Note: the cereal (guinea corn + wheat) was varied, test: 0, test 2: 4+0%, test 3: 8+0%, test 4: 0+4%, test 5: 0+8%

    1. DISCUSSION OF RESULTS

    2. Chemical Constituents

      The results of chemical composition of the two location (Chanchaga and Tunga) core-making sand are presented in Table 2. The results shows silicon dioxide (SiO2) and Alumina (Al2O3) as the major constituent with values ranging from 92.70% and 88.77%, 2.50% and 4.24% for the two deposits respectively. Silica are very important in moulding as they impact properties like refractoriness, chemical resistivity and permeability to the sand [8], the higher the percentage of silica sand, the better is the refractoriness of the sand. Other constituent present are oxide of calcium, magnesium, sodium, iron, titanium and potassium. This is in line with recommendation in literature [9]. However, from the chemical analysis of the core making sand determined, it can be opined that the two deposits are safe for use in sand casting foundry application.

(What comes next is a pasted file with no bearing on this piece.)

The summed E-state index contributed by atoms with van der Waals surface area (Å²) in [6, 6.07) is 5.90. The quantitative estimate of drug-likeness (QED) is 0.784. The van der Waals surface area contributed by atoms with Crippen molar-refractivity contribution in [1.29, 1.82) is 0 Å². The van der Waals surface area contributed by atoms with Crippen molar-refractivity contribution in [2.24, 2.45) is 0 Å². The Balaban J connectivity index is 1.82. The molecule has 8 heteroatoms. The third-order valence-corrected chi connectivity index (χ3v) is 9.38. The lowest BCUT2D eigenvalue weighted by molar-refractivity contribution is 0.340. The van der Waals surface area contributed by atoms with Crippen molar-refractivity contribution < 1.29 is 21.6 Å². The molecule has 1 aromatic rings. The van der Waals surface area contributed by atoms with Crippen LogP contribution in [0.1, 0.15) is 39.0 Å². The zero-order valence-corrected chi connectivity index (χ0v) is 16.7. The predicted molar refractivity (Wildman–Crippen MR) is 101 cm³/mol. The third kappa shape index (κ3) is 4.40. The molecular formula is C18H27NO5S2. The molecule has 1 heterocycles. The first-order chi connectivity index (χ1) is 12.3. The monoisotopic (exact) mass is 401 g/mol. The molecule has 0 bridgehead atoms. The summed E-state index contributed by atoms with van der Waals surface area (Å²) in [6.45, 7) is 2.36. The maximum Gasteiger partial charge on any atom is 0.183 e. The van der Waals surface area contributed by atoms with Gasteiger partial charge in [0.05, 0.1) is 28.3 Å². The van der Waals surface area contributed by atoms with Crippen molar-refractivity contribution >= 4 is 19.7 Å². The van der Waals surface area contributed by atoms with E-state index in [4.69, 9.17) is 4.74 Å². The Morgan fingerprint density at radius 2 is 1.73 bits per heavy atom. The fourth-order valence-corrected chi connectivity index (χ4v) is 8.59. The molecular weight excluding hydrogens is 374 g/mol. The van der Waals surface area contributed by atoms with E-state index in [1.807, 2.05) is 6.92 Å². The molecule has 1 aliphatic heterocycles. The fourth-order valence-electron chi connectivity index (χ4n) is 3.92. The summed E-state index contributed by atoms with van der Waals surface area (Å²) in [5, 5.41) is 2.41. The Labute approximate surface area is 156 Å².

3. Moisture Content

      The moisture content of the core making sand was constant in this study. The aim is to bring to fore the effect of cereal with the purpose of significantly enhancing the properties of the sand as reported by [6]. It should be noted that moisture content is

      extremely critical parameter that needs to be considered. However, excess moisture content results in lowering of bond particles of the sand, weakening of the bond strength and poor bonding properties [10]. This setback can be overcome using moisture based additives while also improving on bonding and other properties.

    4. Green and Dry Compressive Strength